Seattle - RealNetworks (NASD: RNWK) on Tuesday filed a pre-emptive lawsuit against the Hollywood movie studios and the DVD Copy Control Association (DVD CCA) — which licenses the anti-copying technology found on DVDs — asking a federal judge to rule that its recently-released software that can make copies of DVDs does not violate the DVD CCA’s license agreement. Seattle-based Real said it filed the lawsuit "in response to threats made by the major movie studios"; its lawsuit names Disney (NYSE: DIS), Paramount, Sony Pictures (NYSE: SNE), Fox (NYSE: NWS), NBC Universal (NYSE: GE), Warner Bros. (NYSE: TWX) and Viacom (NYSE: VIA) as defendants.
Real argues that its $49 RealDVD application does not break a DVD’s CSS encryption in the process of copying a DVD, and further, that it "also adds another layer of digital rights management encryption that effectively locks the DVD copy to the owner’s computer to ensure that the content can not be improperly copied or shared."
The company also pointed to a lawsuit the DVD CCA filed against Kaleidescape, a company offering a similar technology — in which the court ruled against the DVD CCA and studios.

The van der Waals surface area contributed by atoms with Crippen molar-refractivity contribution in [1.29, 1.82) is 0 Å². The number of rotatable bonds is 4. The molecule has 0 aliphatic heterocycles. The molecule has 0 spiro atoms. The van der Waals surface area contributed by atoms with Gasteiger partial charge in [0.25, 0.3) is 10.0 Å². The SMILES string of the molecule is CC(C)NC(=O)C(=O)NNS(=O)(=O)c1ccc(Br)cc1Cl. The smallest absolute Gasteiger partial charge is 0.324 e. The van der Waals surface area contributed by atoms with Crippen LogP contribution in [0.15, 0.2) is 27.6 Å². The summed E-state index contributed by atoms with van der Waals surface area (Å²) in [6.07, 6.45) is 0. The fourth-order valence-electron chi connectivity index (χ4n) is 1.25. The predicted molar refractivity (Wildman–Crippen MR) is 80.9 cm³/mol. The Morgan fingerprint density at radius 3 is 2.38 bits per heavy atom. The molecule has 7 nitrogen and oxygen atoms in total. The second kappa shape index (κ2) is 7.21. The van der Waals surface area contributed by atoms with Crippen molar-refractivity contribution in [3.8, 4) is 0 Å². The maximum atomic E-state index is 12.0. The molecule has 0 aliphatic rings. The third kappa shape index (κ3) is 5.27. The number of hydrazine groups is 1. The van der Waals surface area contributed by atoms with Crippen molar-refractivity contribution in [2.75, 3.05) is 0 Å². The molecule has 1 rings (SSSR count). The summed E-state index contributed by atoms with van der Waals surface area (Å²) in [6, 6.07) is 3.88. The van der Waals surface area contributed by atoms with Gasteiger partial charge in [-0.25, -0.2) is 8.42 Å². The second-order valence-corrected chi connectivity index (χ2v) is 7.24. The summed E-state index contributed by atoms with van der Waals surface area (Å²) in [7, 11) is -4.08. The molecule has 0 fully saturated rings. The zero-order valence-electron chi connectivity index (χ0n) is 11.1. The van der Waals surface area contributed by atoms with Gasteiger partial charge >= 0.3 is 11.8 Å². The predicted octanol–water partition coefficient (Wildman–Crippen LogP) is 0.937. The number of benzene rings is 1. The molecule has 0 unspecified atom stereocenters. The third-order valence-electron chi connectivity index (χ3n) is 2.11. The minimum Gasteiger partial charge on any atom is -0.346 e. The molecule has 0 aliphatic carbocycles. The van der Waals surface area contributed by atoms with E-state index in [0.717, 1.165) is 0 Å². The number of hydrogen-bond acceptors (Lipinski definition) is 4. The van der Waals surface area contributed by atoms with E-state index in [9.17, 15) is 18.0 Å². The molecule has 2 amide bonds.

"We are disappointed that the movie industry is following in the footsteps of the music industry and trying to shut down advances in technology rather than embracing changes that provide consumers with more value and flexibility for their purchases," RealNetworks said in a statement.
The Motion Picture Association of America (MPAA) struck back with its own lawsuit on Tuesday, asking a federal court in Los Angeles for a temporary restraining order to halt the distribution of RealDVD.
The MPAA argues that RealDVD illegally bypasses the CSS copyright protection system on DVDs, in violation of the Digital Millennium Copyright Act.
"RealNetworks’ RealDVD should be called StealDVD," remarked MPAA EVP and general counsel Greg Goeckner.
http://snipurl.com/3z06l (Ars Technica)
http://snipurl.com/3z4lj (PDF of MPAA statement)